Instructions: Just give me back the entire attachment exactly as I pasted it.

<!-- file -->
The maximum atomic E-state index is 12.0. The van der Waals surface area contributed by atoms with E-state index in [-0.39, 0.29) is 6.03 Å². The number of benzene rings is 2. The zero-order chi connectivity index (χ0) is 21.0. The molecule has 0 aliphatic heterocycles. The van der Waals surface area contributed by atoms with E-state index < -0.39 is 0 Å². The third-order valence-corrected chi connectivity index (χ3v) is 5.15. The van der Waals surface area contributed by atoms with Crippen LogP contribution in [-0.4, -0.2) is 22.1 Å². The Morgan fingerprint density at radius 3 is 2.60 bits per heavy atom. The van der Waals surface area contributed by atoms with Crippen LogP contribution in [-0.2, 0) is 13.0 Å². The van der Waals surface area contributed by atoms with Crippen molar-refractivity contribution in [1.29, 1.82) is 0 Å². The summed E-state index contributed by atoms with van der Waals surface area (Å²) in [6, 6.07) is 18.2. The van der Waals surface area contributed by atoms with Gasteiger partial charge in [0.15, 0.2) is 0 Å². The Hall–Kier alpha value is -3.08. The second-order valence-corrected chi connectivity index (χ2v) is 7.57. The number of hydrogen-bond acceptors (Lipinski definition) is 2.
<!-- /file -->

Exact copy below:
The maximum atomic E-state index is 12.0. The van der Waals surface area contributed by atoms with E-state index in [-0.39, 0.29) is 6.03 Å². The number of benzene rings is 2. The zero-order chi connectivity index (χ0) is 21.0. The molecule has 0 aliphatic heterocycles. The van der Waals surface area contributed by atoms with E-state index < -0.39 is 0 Å². The third-order valence-corrected chi connectivity index (χ3v) is 5.15. The van der Waals surface area contributed by atoms with Crippen LogP contribution in [-0.4, -0.2) is 22.1 Å². The Morgan fingerprint density at radius 3 is 2.60 bits per heavy atom. The van der Waals surface area contributed by atoms with Crippen LogP contribution in [-0.2, 0) is 13.0 Å². The van der Waals surface area contributed by atoms with Crippen molar-refractivity contribution in [1.29, 1.82) is 0 Å². The summed E-state index contributed by atoms with van der Waals surface area (Å²) in [6, 6.07) is 18.2. The van der Waals surface area contributed by atoms with Gasteiger partial charge in [0.15, 0.2) is 0 Å². The Hall–Kier alpha value is -3.08. The second-order valence-corrected chi connectivity index (χ2v) is 7.57. The number of hydrogen-bond acceptors (Lipinski definition) is 2.